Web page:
The 2016 Subaru Outback is the perfect car for taking the family...
Walkaround and Interior
We like the smooth shape of the Impreza front end, hood and nose. For 2010, there's a new grille with a big chrome vee flying over the dark opening, like a shiny silver bat bursting from a cave. It's nicely done but the v-front isn't original (see especially the overdone Acura).
Impreza models come in four-door sedan and five-door hatch versions. The 4-Door looks like a traditional compact sedan, while the 5-Door gets special styling cues that give it an edgy look.
This is most noticeable in the Outback Sport, which comes exclusively as a 5-Door. Outback Sport's two-tone paint job is designed to suggest a rugged off-road vehicle. One color rims the car, riding like a roller coaster from the level rocker panels up and down over the flared fenders, and wiping itself over the car's blocky rear with its short overhang. A second color reaches up to grab the mostly clear silvery taillamps in a composite shape for which geometry has no word. There's a ding strip on the doors in that other color that according to our notes doesn't add much. Outback has a nice big roof rack, but there's no attempt at elegance in the crossbars. The wheels are boring. The Outback Sport has more ground clearance and slightly taller tires than the 2.5i, but it only amounts to two-tenths of an inch.
The sedan looks less edgy than the hatch. There's still a crease in the side, but the sedan has old-fashioned red taillamps, an understated black valance under the grille, and a dual exhaust: two pipes versus the 5-Door's one.
Curiously, the roofline of the 5-Door is only 0.2 inches higher than the sedan, although the coefficient of drag is 0.34 vs. 0.32 (the Outback Sport is 0.35 thanks to the roofrack).
The sedan is sleeker and better looking, but the 5-Door offers more cargo space (44.4 cubic feet with seats down) even with its overall length (on the same wheelbase) being 6.5 inches less.
Effort and style have gone into the sweeping twin-cockpit design of the cabin in front. The quality of the interior materials is high relative to other compact sedans, though they don't convey high quality or low quality. You can tell for sure that the high-grade plastic is plastic, not always the case on some high-grade cars. The titanium color for the dashboard trim looks nice enough, though.
The tilt-telescoping steering wheel doesn't tilt high enough. At its top position, we couldn't climb into the car feet-first without rubbing our knees against the steering wheel, and our knees are decidedly not that high. Granted, this might be solved by lowering the seat.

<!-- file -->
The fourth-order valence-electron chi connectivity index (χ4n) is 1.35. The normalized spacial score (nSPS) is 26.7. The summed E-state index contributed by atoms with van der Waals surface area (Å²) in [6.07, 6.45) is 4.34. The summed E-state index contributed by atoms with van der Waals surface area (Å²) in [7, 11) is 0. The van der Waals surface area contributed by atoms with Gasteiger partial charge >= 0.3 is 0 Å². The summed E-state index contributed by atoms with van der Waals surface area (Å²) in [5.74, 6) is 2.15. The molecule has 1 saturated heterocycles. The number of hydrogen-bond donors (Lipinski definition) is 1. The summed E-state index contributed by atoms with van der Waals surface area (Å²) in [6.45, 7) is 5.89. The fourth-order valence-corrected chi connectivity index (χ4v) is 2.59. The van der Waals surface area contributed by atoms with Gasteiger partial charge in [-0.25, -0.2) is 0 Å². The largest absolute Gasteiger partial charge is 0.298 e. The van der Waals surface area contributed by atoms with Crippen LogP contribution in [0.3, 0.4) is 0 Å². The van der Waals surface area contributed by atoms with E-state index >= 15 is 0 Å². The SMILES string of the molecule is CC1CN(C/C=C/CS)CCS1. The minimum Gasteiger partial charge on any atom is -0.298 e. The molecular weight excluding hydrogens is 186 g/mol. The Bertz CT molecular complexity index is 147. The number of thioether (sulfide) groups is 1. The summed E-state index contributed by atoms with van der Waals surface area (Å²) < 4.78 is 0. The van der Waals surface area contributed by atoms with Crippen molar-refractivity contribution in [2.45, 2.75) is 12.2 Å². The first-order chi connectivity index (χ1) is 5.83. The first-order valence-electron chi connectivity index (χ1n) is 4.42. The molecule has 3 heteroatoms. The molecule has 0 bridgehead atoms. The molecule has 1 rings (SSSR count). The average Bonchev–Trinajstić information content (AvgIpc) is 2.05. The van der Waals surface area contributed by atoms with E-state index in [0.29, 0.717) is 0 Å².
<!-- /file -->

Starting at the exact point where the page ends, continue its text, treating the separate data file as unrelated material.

On the dashboard above the center stack there's a horizontal window with digital readout for temperature, time, and average mpg (we got 22.2). But it's not readable in the sun, and distance to empty is conspicuously unavailable. The stack itself contains the usual vents with a six-disc CD changer above big easy climate control knobs. There's a nice shift lever behind a cubby and coinholder, and ahead of two cupholders and a 12-volt outlet; between the seatbacks there's a small deep console. The door pockets hold 32-ounce cups. All automatic transmission models are pre-wired for dealer-installed remote starting.
We would have preferred the double-stitched cloth seats in the Outback Sport to be more form-fitting. Mostly the seats should clean up better. The material on the edges is rugged and fine, and it would be nice if the whole seat were made of it. But the wider center part is made of a different material, looking sort of like a pinstripe suit. It might as well be made of Velcro for the way it attracts and refuses to let go of things that commonly float around cabins. Dog owner's beware: On this material dog hair armies occupy and take over like Rommel's Afrika Korps in the desert, despite weaponry against them including high-suction vacuums and duct tape. Try tweezers like we did. Better yet, order leather upholstery.
There's good headroom, front and rear and hip and shoulder room are decent. Rear-seat legroom at 33.5 inches is a pretty slim stat. The rear seatback angles are reclined, and the rear doors open wide, 75 degrees, so ingress and egress is easy. Rearview vision is adequate for a hatchback but by no means great.
Cargo capacity after the 60/40 rear seats are dropped is excellent for a car of the Impreza's size, although not nearly as spacious as a longer Subaru Legacy wagon. With the rear seats dropped, we filled a 5-Door Impreza with a small kitchen table (legs removed), big shop vacuum, a weed whacker, and some boxes. Because the sedan is 6.5 inches longer than the 5-Door, it has a large and deep trunk, big enough for three large golf bags. These cars are small for big dogs, however. Big dogs will like the midsize Subaru Outback more than the compact Impreza Outback Sport.